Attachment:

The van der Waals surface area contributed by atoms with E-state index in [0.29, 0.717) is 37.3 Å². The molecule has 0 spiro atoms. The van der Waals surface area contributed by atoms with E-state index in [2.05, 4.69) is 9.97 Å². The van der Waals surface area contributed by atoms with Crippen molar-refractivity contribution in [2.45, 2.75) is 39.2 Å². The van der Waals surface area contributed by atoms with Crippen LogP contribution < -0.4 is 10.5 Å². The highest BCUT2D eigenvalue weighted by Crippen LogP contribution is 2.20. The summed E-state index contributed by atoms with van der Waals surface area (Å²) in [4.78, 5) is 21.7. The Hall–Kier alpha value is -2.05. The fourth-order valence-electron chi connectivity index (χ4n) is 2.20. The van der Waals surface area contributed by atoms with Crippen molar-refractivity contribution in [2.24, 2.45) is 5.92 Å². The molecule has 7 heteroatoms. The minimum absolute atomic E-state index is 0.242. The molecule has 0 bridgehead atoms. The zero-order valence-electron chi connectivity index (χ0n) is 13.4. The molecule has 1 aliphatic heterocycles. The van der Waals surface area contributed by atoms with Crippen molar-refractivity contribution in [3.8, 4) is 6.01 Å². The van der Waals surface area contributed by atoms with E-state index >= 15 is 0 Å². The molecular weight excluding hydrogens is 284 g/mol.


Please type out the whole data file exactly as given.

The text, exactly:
The van der Waals surface area contributed by atoms with E-state index in [0.29, 0.717) is 37.3 Å². The molecule has 0 spiro atoms. The van der Waals surface area contributed by atoms with E-state index in [2.05, 4.69) is 9.97 Å². The van der Waals surface area contributed by atoms with Crippen molar-refractivity contribution in [2.45, 2.75) is 39.2 Å². The van der Waals surface area contributed by atoms with Crippen LogP contribution < -0.4 is 10.5 Å². The highest BCUT2D eigenvalue weighted by Crippen LogP contribution is 2.20. The summed E-state index contributed by atoms with van der Waals surface area (Å²) in [4.78, 5) is 21.7. The Hall–Kier alpha value is -2.05. The fourth-order valence-electron chi connectivity index (χ4n) is 2.20. The van der Waals surface area contributed by atoms with Crippen molar-refractivity contribution in [2.24, 2.45) is 5.92 Å². The molecule has 7 heteroatoms. The minimum absolute atomic E-state index is 0.242. The molecule has 0 bridgehead atoms. The zero-order valence-electron chi connectivity index (χ0n) is 13.4. The molecule has 1 aliphatic heterocycles. The van der Waals surface area contributed by atoms with Crippen molar-refractivity contribution in [3.8, 4) is 6.01 Å². The van der Waals surface area contributed by atoms with E-state index >= 15 is 0 Å². The molecular weight excluding hydrogens is 284 g/mol.